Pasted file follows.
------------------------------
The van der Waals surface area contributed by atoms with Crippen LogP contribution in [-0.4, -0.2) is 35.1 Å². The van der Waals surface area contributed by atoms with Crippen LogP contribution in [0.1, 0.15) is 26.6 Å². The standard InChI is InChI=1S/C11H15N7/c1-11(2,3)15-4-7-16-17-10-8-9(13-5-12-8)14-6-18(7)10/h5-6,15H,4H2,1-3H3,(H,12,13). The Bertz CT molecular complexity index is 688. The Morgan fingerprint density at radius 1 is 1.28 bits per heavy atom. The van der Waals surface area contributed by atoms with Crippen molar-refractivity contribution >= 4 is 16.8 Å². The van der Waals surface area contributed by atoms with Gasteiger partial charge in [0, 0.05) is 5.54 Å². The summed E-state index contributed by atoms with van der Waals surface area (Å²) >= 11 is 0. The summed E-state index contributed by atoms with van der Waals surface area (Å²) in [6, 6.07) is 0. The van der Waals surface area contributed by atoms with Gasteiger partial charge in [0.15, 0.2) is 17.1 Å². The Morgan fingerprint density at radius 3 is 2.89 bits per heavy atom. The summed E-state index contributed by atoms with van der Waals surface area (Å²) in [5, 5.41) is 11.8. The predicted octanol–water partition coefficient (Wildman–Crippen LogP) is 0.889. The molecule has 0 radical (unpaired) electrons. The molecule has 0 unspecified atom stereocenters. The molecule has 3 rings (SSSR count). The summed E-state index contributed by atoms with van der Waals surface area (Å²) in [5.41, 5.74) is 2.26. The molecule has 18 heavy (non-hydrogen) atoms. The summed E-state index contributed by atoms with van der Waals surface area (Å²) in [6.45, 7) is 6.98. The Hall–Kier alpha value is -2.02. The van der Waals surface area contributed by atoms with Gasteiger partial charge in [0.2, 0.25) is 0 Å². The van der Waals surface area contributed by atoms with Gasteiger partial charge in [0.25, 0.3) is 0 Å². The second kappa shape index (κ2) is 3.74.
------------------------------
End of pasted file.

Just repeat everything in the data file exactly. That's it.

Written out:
The van der Waals surface area contributed by atoms with Crippen LogP contribution in [-0.4, -0.2) is 35.1 Å². The van der Waals surface area contributed by atoms with Crippen LogP contribution in [0.1, 0.15) is 26.6 Å². The standard InChI is InChI=1S/C11H15N7/c1-11(2,3)15-4-7-16-17-10-8-9(13-5-12-8)14-6-18(7)10/h5-6,15H,4H2,1-3H3,(H,12,13). The Bertz CT molecular complexity index is 688. The Morgan fingerprint density at radius 1 is 1.28 bits per heavy atom. The van der Waals surface area contributed by atoms with Crippen molar-refractivity contribution >= 4 is 16.8 Å². The van der Waals surface area contributed by atoms with Gasteiger partial charge in [0, 0.05) is 5.54 Å². The summed E-state index contributed by atoms with van der Waals surface area (Å²) >= 11 is 0. The summed E-state index contributed by atoms with van der Waals surface area (Å²) in [6, 6.07) is 0. The van der Waals surface area contributed by atoms with Gasteiger partial charge in [0.15, 0.2) is 17.1 Å². The Morgan fingerprint density at radius 3 is 2.89 bits per heavy atom. The summed E-state index contributed by atoms with van der Waals surface area (Å²) in [5, 5.41) is 11.8. The predicted octanol–water partition coefficient (Wildman–Crippen LogP) is 0.889. The molecule has 0 radical (unpaired) electrons. The molecule has 0 unspecified atom stereocenters. The molecule has 3 rings (SSSR count). The summed E-state index contributed by atoms with van der Waals surface area (Å²) in [5.41, 5.74) is 2.26. The molecule has 18 heavy (non-hydrogen) atoms. The summed E-state index contributed by atoms with van der Waals surface area (Å²) in [6.45, 7) is 6.98. The Hall–Kier alpha value is -2.02. The van der Waals surface area contributed by atoms with Gasteiger partial charge in [0.2, 0.25) is 0 Å². The van der Waals surface area contributed by atoms with Gasteiger partial charge in [0.25, 0.3) is 0 Å². The second kappa shape index (κ2) is 3.74.